BROOKSVILLE — Brooksville's second foray into the red-light camera business is well under way with the approval of permits to place cameras at three city intersections.
According to Florida Department of Transportation spokeswoman Kris Carson, the city's Miami-based camera vendor, Sensys America Inc., has targeted the intersections of U.S. 41 (Broad Street) and Wiscon Road, the State Road 50 bypass and U.S. 41, and Dr. M.L. King Jr. Boulevard and U.S. 41 for two to four cameras each.
The cameras capture the license tag number and video evidence of any car that runs through a red light.
City Council members approved reinstatement of the camera program last October by a 3-2 vote. Under the agreement, Sensys will begin installing up to 20 cameras in March and will have all operational by May.
City Manager Jennene Norman-Vacha said that Sensys has spent several weeks evaluating the city's highest-volume intersections to determine which will receive cameras. Under state law, cameras can only be installed on state right of way.
In addition to the sites already approved, the company wants to install cameras at Cobb Road and Cortez Boulevard, W Jefferson Street and Ponce De Leon Boulevard, and Broad and Main streets. Norman-Vacha said she didn't know the status of permits for those sites.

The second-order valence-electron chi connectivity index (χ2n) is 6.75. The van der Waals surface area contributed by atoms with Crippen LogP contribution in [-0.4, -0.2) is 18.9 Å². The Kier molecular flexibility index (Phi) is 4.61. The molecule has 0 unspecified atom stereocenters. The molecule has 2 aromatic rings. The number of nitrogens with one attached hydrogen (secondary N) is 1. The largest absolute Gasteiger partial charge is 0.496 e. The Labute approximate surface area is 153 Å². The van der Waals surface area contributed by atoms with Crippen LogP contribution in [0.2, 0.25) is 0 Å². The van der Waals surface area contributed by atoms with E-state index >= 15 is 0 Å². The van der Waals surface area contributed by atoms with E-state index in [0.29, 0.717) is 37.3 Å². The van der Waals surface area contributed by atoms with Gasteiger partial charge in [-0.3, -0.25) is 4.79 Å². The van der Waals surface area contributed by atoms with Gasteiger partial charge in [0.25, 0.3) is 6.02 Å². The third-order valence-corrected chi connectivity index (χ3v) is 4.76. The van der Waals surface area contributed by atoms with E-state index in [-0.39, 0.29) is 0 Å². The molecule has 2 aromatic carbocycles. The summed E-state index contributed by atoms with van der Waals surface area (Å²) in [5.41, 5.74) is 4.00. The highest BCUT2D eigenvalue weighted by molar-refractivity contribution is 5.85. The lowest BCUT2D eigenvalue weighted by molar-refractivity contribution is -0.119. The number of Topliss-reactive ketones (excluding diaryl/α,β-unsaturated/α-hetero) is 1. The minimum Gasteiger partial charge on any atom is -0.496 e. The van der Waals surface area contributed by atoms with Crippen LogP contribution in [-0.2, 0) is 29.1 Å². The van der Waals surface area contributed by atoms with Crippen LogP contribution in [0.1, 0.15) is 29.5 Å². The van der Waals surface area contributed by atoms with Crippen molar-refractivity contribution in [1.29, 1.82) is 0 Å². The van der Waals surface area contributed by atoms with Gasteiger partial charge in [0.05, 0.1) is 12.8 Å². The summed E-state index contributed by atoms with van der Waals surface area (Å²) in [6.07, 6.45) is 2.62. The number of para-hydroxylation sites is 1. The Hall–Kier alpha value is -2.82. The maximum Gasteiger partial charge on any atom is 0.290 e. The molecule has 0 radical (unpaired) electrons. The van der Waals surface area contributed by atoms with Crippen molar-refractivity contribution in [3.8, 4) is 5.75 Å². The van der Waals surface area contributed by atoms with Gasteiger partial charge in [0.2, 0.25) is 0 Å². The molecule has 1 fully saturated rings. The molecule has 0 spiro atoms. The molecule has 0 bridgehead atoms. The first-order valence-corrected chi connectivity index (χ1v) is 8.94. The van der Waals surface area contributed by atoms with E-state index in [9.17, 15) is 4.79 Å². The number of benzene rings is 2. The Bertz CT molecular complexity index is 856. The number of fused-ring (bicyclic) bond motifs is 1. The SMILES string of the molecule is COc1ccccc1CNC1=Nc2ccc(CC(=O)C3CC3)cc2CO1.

The three approved sites include two intersections where cameras were placed during the city's previous red-light camera program — Dr. M.L. King Jr. and U.S. 41, and Wiscon and U.S. 41.
Under the terms of the contract, Sensys will receive $90,000 a month — or up to $540,000 in a six-month period. The city keeps any additional profits.
For Sensys and the city to show an even split of the camera profits, each camera would need to capture at least four infractions a day.
From each $158 ticket, the state now takes $83 as its share. The city and the company will split the remaining $75.
If not enough revenue is generated to pay the full $90,000 a month to Sensys, the company would receive no more than 50 percent of what the city garners through the tickets. The remaining balance would be due at a later date.
When Brooksville originally installed cameras in 2008, they proved to be a lucrative revenue source, earning the city about $450,000 annually in the three years they were in operation.
The cameras were removed in 2010 after the city was unable to reach an agreement with its camera vendor on how new state legislation would be applied to the program.
Council members are still unsure of how to spend the city's profits. Some have suggested that the money be donated to driver safety programs while others support using it for capital improvements. The matter is set to be decided later this year at a council workshop.
Norman-Vacha said the city has begun notifying residents about the impending enforcement of the red-light cameras. In addition, the city will place signs at major entrances to the city to alert out-of-town drivers about the cameras.
Logan Neill can be reached at (352) 848-1435 or firstname.lastname@example.org.